A noticeable trend since the last quarter of 2015, with 2017 now on the visible horizon, are the ever rising rents throughout the United States, making this an ideal time to be an investor landlord if you are not already one.
Many markers abound, especially in the secondary market cities throughout the U.S., that rental housing continues to be a hot ticket investment. Many of these secondary cities, in no particular order, include Salt Lake City, UT, Austin and San Antonio, TX, Denver and Colorado Springs, CO, Portland, Or, Nashville, TN, Raleigh and Charlotte NC. Seattle, WA tops the national list of where rents are the highest rising, where the rentals are soaring some four times the national average. Many real estate investors are consistently generating better than decent returns by buying and holding their single family residential rentals.
The numbers are truly astounding. Starter home inventory is being squeezed out. Rental occupancy is at its highest level in a score of years. Monthly rentals are already at record highs, growing some 3.5% annually. Since the housing collapse, more than 25 billion have been invested in rentals and investors are still buying. Rental housing remains in very high demand. Single family rentals now make up 13% of the entire housing market, up from 9%, and continue to rise. It is expected that in the next decade, over one half of all the new households will be renters not home buyers. In the past five years, by the government’s measure of consumer prices, prices have risen 10% annually. This pales in comparison to rising rents, rising upwards of 14% annually with no end in sight. The rise is more than the higher cost of food, clothing, and other necessaries. More Americans are struggling to pay their rent each month and with a dearth of affordable rentals, it is a two-way squeeze, harder to even find a place to rent, as it gets harder to pay rent each month. Many tenants are forcing themselves to keep up with the rising rents and by the numbers those same tenants are earning more, with more and more of any disposable income being gobbled up by those higher rents. It is the investor landlords who are making the most of all this. Adding to this dilemma for many tenants, particularly in those areas with tighter inventory to begin with, investor landlords are raising their rents because they can.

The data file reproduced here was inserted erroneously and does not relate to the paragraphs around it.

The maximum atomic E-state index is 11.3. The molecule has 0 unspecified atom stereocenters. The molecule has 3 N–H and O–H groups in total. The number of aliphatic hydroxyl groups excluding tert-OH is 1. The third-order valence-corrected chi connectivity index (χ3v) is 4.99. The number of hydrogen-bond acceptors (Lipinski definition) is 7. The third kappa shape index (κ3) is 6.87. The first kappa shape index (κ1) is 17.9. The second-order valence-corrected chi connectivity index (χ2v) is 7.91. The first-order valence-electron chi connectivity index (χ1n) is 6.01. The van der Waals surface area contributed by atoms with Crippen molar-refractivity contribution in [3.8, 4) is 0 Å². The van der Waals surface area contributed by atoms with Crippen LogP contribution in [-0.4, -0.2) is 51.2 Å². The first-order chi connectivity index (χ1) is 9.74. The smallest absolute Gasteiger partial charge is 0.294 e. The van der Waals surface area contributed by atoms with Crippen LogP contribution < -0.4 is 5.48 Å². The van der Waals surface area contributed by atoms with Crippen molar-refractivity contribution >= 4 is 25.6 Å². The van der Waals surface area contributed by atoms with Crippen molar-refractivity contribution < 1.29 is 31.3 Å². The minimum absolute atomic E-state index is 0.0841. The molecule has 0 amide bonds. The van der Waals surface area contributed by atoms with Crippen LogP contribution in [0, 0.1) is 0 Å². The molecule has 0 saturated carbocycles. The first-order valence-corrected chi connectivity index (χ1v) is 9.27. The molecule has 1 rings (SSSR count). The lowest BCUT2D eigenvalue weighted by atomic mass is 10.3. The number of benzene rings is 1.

In fact, as rental costs soar to record highs, buying is now more affordable than rentals in almost 60% of the US. The trend is expected to continue as rents rise faster than wages in juxtaposition with current home prices.
There are cautions to consider before investors get too giddy. For one thing, with so many investor landlords already in the marketplace, many of the distressed priced housing are now long gone. The big gains have already been made and the better deals are harder to find. Although there are still many neighborhoods, especially in those secondary city markets, where rents are rising much faster than the median home prices are, a sure sign that rental demand trumps buying for now, the more competitive marketplace makes it less certain than ever that investing numbers will continue to add up favorably. Not all deals are good deals, not all properties get rented. Underestimating the true costs of owning a rental can be devastating to your bottom line. The ownership challenges of being a landlord can be overwhelming.
For many savvy investors, it is a glorious time to be an investor landlord.